In an era of globalization and expanding commercial ties, Africa offers countries and private industry considerable opportunities for trade and investment. Last August, the White House hosted the inaugural US-Africa Leaders Summit, a gathering of heads of state and government from across the continent. The purpose of the summit was to strengthen and broaden economic and investment links, as well as to reinforce political and security ties, between the United States and African countries.
On Friday, March 27, the Atlantic Council’s Africa Center in partnership with Mayer Brown hosted a conference to assess progress made since the Summit and to identify the best way forward in promoting greater US-Africa trade and investment. After opening remarks by the Honorable Toby Moffett, former Member of Congress and Senior Advisor for Mayer Brown, and J. Peter Pham, Director of the Africa Center, the group welcomed H.E. Rachad Bouhlal, Ambassador of His Majesty the King of Morocco to the United States, who spoke briefly about the importance of and impetus for the event and the need to strengthen commercial ties between the US and Africa.
(Ambassador of H.M. the King of Morocco to the United States H.E. Rachad Bouhlal.)
The Honorable Michael Kantor, former US Secretary of Commerce, former US Trade Representative, and Partner at Mayer Brown, and the Honorable Susan Schwab, former US Trade Representative and Strategic Advisor at Mayer Brown, echoed Bouhlal’s remarks and highlighted the accomplishments of the Summit, as well as recent progress in improving US-Africa commercial relations and obstacles that remain. Kantor introduced the Honorable Grant Harris, Special Assistant to the President and Senior Director for African Affairs on the National Security Staff. Providing the White House’s perspective toward trade with Africa and the African Growth Opportunity Act (AGOA), which is up for renewal this year, Harris stressed that progress in strengthening commercial ties was not only necessary, but also realistic.
(The Honorable Grant Harris, Special Assistant to the President and Senior Director for African Affairs on the National Security Staff.)
For the first panel, Pham moderated a discussion about the state of US-Africa trade policies, focusing on what works and what doesn’t. H.E. Michael Moussa-Adamo, Ambassador of the Gabonese Republic to the United States, opened with a brief discussion of AGOA, the upcoming AGOA Forum to take place in Gabon later this year, and the involvement of the business sector in promoting the Act’s renewal. Bouhlal then spoke about the role of South-South cooperation between and among African countries, highlighting Morocco’s contributions in terms of education, housing, job opportunities, and security to its partners in North and West Africa. Bouhlal also addressed the impact, lessons, and potential improvement of Morocco’s Free Trade Agreement with the United States. H.E. Liberata Mulamula, Ambassador of the United Republic of Tanzania to the United States, then discussed the East African Community’s facilitation agreement with the United States, which was recently signed after negotiations led by the Office of the US Trade Representative, and the benefits for the region and continent to be expected from the deal.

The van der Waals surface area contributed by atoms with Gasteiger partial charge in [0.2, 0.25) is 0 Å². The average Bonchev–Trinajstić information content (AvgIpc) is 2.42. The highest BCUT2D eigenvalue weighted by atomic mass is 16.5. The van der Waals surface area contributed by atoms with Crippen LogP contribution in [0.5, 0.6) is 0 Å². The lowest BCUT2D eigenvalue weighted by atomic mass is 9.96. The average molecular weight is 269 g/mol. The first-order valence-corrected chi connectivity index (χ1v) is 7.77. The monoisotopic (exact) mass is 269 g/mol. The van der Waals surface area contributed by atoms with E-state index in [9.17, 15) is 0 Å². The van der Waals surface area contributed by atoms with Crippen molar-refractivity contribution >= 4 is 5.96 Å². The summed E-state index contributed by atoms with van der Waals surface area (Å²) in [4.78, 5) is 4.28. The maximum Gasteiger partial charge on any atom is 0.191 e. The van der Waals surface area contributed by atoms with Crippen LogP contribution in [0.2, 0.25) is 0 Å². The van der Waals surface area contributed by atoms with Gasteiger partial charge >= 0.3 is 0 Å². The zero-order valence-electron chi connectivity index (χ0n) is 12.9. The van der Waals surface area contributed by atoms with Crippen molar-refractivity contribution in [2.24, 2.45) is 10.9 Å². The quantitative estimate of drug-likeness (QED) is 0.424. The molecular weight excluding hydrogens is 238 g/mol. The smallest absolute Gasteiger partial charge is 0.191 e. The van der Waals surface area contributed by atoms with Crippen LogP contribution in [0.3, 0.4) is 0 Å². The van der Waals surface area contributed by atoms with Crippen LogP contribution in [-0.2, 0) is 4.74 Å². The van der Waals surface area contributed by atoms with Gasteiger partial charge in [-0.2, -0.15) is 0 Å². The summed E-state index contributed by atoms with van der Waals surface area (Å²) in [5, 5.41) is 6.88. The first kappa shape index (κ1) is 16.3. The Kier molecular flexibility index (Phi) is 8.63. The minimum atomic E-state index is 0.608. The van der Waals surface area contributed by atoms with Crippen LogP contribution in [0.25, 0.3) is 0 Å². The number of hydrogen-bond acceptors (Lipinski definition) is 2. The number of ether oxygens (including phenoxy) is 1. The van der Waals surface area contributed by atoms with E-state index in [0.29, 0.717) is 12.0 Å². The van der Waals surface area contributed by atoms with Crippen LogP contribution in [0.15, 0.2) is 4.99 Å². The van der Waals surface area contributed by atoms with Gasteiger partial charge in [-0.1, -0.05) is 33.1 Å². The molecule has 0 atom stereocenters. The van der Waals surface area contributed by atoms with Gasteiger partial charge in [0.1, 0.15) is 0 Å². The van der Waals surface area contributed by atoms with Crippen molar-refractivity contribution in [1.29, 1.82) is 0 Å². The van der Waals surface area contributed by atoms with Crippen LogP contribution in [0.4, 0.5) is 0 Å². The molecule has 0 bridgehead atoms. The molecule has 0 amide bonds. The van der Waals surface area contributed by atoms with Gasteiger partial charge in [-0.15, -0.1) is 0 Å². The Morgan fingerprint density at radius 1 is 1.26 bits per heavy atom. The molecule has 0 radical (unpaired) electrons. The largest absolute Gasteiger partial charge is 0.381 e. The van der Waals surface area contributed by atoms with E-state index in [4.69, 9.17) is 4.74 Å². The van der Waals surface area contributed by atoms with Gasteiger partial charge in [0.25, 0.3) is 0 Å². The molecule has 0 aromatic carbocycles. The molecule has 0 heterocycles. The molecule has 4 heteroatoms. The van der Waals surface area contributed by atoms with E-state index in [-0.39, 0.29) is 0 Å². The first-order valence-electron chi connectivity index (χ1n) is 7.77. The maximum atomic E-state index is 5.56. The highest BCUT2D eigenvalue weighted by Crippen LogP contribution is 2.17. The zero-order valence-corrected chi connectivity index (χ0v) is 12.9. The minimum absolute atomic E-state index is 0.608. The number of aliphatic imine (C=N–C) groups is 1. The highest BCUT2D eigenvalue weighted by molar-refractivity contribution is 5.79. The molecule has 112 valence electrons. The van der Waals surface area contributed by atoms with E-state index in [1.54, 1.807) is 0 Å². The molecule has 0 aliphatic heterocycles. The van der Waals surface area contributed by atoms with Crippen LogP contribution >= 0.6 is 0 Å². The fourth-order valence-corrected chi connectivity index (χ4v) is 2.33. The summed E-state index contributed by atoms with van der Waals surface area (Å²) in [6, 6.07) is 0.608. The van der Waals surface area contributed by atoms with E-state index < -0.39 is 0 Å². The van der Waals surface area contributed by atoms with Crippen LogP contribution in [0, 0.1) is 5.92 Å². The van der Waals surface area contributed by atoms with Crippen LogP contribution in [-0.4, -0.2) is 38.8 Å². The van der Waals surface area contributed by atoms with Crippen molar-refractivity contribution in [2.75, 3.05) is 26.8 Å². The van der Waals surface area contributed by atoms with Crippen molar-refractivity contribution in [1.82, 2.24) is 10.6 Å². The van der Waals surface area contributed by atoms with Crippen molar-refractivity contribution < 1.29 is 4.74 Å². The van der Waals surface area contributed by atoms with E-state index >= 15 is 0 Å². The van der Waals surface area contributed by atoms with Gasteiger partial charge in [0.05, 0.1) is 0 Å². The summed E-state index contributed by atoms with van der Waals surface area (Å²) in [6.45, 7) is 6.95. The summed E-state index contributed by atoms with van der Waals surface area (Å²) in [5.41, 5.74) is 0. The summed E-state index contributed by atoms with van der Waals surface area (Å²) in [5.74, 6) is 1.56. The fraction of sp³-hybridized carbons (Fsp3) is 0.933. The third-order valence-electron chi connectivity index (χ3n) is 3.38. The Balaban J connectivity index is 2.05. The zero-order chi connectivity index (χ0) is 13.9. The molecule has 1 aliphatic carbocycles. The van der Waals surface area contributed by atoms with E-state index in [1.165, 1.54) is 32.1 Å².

A robust discussion followed the panel, with a number of African ambassadors to the United States who were in attendance—including H.E. Daouda Diabaté, Ambassador of the Republic of Côte d’Ivoire; H.E. Babacar Diagne, Ambassador of the Republic of Senegal; H.E. Serge Mombouli, Ambassador of the Republic of the Congo; H.E. Ernest Ndabashinze, Ambassador of the Republic of Burundi to the United States; H.E. José Luís Rocha, Ambassador of the Republic of Cape Verde; and H.E. Eliachim Molapi Sebatane, Ambassador of the Kingdom of Lesotho—taking the floor to add their country’s perspectives on both successful and not-so-succssful, US trade policies. Peter Barlerin, Director of the Economic Policy Staff in the Bureau of African Affairs at the US Department of State, also highlighted some State Department initiatives.
(The Honorable Michael Kantor, the Honorable Susan Schwab, Enos Banda, and Aubrey Hruby speak on the conference’s second panel.)
Adding to the perspective of African ambassadors working in Washington, Moffett in the second panel offered his observations as a former Member of Congress, providing context about the domestic political debates that surround improved US-Africa commercial relations and the debate over the renewal of AGOA. Kantor and Schwab used their experience as US Trade Representatives to inform suggestions for the current Congress. Aubrey Hruby, Visiting Fellow at the Atlantic Council’s Africa Center, added insight on the inner workings of the AGOA renewal process inside the US government. Enos Banda, Founder and CEO of Freetel Capital, used his experience leading a South African company to provide lessons learned for other African businesses seeking to trade with the United States. All panelists agreed on the importance of extending AGOA as soon as possible.
Following the panel, the discussion focused on roadblocks to improved commercial cooperation and potential solutions for navigating them.